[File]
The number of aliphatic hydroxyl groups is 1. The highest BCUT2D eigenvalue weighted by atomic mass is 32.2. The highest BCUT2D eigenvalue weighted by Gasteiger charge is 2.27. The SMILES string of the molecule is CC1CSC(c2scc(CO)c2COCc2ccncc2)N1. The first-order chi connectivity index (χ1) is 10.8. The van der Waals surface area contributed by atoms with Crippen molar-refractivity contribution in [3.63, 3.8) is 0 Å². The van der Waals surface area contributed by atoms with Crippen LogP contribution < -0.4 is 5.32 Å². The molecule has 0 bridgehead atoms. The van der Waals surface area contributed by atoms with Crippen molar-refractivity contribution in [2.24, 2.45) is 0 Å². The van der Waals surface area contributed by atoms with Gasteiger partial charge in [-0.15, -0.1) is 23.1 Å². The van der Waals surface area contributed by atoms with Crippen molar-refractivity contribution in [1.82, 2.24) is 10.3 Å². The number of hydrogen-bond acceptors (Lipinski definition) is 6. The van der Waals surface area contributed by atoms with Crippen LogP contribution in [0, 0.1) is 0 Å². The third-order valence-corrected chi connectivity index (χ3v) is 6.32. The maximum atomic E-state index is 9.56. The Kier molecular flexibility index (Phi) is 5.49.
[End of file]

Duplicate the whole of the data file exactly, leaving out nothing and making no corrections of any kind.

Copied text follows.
The number of aliphatic hydroxyl groups is 1. The highest BCUT2D eigenvalue weighted by atomic mass is 32.2. The highest BCUT2D eigenvalue weighted by Gasteiger charge is 2.27. The SMILES string of the molecule is CC1CSC(c2scc(CO)c2COCc2ccncc2)N1. The first-order chi connectivity index (χ1) is 10.8. The van der Waals surface area contributed by atoms with Crippen molar-refractivity contribution in [3.63, 3.8) is 0 Å². The van der Waals surface area contributed by atoms with Crippen LogP contribution < -0.4 is 5.32 Å². The molecule has 0 bridgehead atoms. The van der Waals surface area contributed by atoms with Crippen molar-refractivity contribution in [2.24, 2.45) is 0 Å². The van der Waals surface area contributed by atoms with Gasteiger partial charge in [-0.15, -0.1) is 23.1 Å². The van der Waals surface area contributed by atoms with Crippen molar-refractivity contribution in [1.82, 2.24) is 10.3 Å². The number of hydrogen-bond acceptors (Lipinski definition) is 6. The van der Waals surface area contributed by atoms with Crippen LogP contribution in [0, 0.1) is 0 Å². The third-order valence-corrected chi connectivity index (χ3v) is 6.32. The maximum atomic E-state index is 9.56. The Kier molecular flexibility index (Phi) is 5.49.